The Australian PC market is finally showing signs of improvement after its poor performance in the first half of 2016, according to International Data Corporation (IDC).
More than 990,000 PCs were shipped in Australia in the third quarter of 2016, representing a year-on-year growth of 3.5 percent, beating IDC's forecast by roughly 7 percent.
The future seemed grim for the Australian PC industry following the closure of Dick Smith and Toshiba, as well as preliminary findings by both IDC and Gartner predicting a decline in global PC shipments.
"Seasonal impact seemed to have been minimal, as the market bounced back after a sluggish start in the first half of the year due to Dick Smith and Toshiba exiting from the market," said Sagar Raghavendra, client devices analyst at IDC Australia.
"Harvey Norman's Modern PC program also seems to have contributed to this growth in the consumer segment."
The majority of the growth was driven by the commercial segment, at 6 percent year on year, while the consumer segment experienced a growth of 1 percent year on year, according to IDC.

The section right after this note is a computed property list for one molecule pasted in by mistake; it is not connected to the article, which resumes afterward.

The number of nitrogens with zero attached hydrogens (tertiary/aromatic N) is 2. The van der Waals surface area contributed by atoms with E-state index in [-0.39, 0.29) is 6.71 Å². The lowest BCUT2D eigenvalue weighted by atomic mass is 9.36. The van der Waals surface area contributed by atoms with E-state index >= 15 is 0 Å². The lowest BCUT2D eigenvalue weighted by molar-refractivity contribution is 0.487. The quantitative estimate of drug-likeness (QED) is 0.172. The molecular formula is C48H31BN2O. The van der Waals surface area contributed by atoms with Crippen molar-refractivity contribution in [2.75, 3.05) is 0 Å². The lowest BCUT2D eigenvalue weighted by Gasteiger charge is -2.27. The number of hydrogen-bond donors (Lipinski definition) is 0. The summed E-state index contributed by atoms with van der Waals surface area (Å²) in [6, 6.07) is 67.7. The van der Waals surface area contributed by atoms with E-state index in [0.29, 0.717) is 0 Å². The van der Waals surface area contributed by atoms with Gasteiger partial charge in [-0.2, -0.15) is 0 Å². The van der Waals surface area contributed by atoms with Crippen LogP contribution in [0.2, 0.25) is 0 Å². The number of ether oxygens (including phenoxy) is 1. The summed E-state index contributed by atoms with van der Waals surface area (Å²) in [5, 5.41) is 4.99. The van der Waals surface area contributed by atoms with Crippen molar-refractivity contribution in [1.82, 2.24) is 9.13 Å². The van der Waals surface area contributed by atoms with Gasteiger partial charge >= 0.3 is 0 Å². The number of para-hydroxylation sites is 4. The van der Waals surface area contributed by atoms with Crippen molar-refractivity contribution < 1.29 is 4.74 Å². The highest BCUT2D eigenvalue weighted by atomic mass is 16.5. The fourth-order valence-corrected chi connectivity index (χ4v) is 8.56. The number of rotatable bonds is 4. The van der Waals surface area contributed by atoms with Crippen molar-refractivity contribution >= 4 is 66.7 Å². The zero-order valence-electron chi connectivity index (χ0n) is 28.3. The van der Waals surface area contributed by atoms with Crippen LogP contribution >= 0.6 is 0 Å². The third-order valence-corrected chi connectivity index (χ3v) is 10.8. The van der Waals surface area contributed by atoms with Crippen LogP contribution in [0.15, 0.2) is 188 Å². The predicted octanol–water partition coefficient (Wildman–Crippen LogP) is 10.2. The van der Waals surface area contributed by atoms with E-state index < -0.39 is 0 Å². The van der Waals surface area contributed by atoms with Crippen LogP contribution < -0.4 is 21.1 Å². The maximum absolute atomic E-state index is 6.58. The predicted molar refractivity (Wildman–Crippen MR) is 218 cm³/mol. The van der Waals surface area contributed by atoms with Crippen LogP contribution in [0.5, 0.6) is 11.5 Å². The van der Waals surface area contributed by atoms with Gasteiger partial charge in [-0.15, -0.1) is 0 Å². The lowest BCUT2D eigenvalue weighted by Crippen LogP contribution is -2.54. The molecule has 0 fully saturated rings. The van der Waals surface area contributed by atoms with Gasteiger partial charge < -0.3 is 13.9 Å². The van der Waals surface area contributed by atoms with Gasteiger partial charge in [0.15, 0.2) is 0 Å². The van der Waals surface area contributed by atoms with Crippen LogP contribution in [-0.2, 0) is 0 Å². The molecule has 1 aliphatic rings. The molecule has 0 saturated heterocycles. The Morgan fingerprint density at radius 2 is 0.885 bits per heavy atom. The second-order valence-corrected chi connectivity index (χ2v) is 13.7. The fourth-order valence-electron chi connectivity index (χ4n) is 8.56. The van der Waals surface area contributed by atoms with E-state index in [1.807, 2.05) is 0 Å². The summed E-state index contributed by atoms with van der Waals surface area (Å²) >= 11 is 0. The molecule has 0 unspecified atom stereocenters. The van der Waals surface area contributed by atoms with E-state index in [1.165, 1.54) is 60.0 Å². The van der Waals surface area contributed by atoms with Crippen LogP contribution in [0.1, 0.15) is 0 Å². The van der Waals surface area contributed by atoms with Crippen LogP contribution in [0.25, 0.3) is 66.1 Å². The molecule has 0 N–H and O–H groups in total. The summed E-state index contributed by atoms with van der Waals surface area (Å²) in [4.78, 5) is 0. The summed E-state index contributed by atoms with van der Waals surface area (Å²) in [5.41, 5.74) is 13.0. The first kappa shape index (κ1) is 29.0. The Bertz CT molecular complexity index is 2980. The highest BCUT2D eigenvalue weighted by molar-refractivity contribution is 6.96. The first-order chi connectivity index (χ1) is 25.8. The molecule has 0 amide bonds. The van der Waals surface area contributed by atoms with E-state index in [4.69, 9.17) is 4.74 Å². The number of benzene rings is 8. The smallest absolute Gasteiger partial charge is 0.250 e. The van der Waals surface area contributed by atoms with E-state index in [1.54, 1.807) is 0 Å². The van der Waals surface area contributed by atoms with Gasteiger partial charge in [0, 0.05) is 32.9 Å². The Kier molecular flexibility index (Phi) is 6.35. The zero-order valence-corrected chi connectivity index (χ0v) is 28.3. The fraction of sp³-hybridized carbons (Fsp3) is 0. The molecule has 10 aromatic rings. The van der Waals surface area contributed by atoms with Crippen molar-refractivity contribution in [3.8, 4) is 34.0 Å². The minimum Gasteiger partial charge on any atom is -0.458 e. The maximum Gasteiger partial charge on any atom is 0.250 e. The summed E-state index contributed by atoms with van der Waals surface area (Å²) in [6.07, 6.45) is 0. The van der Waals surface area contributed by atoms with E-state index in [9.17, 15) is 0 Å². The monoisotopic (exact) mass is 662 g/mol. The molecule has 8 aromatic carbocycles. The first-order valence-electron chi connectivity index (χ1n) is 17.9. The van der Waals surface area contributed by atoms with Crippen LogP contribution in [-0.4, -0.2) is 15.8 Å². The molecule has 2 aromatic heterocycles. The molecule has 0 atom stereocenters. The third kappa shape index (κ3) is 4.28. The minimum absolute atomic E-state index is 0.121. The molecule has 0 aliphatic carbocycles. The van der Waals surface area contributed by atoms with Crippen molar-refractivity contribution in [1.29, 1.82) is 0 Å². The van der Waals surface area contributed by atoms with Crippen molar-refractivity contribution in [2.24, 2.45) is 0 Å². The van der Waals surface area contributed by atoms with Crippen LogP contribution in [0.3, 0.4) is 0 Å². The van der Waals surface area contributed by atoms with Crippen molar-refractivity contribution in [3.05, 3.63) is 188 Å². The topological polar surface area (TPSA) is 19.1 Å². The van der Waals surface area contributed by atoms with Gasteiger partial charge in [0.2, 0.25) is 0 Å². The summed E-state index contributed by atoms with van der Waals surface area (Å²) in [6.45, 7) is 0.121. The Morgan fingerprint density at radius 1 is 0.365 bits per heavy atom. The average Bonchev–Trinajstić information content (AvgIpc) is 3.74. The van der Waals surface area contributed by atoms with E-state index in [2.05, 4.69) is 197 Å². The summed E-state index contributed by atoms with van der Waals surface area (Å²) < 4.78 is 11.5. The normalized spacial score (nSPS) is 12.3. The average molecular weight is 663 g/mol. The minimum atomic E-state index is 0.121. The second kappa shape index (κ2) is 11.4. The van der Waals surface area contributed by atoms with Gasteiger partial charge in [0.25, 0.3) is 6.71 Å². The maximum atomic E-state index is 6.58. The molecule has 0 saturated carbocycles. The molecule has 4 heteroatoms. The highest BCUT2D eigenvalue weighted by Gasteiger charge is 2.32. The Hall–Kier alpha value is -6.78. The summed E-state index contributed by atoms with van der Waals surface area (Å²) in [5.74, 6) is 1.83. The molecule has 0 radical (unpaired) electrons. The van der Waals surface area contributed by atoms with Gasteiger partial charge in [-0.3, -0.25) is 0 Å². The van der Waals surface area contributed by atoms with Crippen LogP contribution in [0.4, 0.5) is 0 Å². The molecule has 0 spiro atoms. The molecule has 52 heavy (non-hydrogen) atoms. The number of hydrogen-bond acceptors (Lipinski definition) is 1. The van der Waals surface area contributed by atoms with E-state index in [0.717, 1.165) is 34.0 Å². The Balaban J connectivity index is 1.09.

Early inventory stocks for the holiday season and continued deployments in state education departments also contributed to this growth.
The notebook and desktop PC market grew by 3.2 percent year on year, while the convertible form factor grew at 91 percent year on year.
"Increasing number of corporate and public sector agencies are deploying convertibles in large numbers; there is a healthy competition in the market between convertibles and detachables," Raghavendra said.
HP leads Australian PC market, with a market share of 28.1 percent, a 4.8 percent increase from the previous year. Coming in at second place is Lenovo, with a market share of 18.8 percent, followed by Dell, at 15.5 percent.
Apple's market share is sitting at 12.8 percent, a 5.3 percent decline from the previous year, while Acer increased its share by 1.5 percent to 10.8 percent.
The upward trend in the PC market follows local reports of Samsung talking with Lenovo to sell its entire PC portfolio for an estimated $850 million. Samsung, however, later gave a statement refuting the rumour.
If the sale does go through, it will follow Samsung's sale of its printing business to US giant HP for over $1 billion, which was approved in October.
According to web analytics company StatCounter, internet usage on mobile devices also exceeded usage on PCs for the first time worldwide in October.